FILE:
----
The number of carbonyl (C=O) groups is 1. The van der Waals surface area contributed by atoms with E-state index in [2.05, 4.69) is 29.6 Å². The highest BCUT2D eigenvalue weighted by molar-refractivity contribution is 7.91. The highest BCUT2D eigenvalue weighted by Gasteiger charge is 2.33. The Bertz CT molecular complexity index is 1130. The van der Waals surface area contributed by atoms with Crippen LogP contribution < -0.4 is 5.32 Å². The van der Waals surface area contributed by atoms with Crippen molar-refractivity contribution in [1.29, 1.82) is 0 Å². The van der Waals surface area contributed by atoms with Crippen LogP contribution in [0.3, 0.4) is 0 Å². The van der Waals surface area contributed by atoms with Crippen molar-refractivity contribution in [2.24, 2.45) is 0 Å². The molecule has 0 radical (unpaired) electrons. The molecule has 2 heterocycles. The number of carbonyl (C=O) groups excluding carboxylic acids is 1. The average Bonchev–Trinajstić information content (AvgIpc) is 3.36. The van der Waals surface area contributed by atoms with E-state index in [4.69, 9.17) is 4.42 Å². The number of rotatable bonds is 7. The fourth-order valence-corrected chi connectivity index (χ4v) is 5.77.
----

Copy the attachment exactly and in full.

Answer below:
The number of carbonyl (C=O) groups is 1. The van der Waals surface area contributed by atoms with E-state index in [2.05, 4.69) is 29.6 Å². The highest BCUT2D eigenvalue weighted by molar-refractivity contribution is 7.91. The highest BCUT2D eigenvalue weighted by Gasteiger charge is 2.33. The Bertz CT molecular complexity index is 1130. The van der Waals surface area contributed by atoms with Crippen LogP contribution < -0.4 is 5.32 Å². The van der Waals surface area contributed by atoms with Crippen molar-refractivity contribution in [1.29, 1.82) is 0 Å². The van der Waals surface area contributed by atoms with Crippen LogP contribution in [0.3, 0.4) is 0 Å². The van der Waals surface area contributed by atoms with Crippen molar-refractivity contribution in [2.24, 2.45) is 0 Å². The molecule has 0 radical (unpaired) electrons. The molecule has 2 heterocycles. The number of carbonyl (C=O) groups excluding carboxylic acids is 1. The average Bonchev–Trinajstić information content (AvgIpc) is 3.36. The van der Waals surface area contributed by atoms with E-state index in [4.69, 9.17) is 4.42 Å². The number of rotatable bonds is 7. The fourth-order valence-corrected chi connectivity index (χ4v) is 5.77.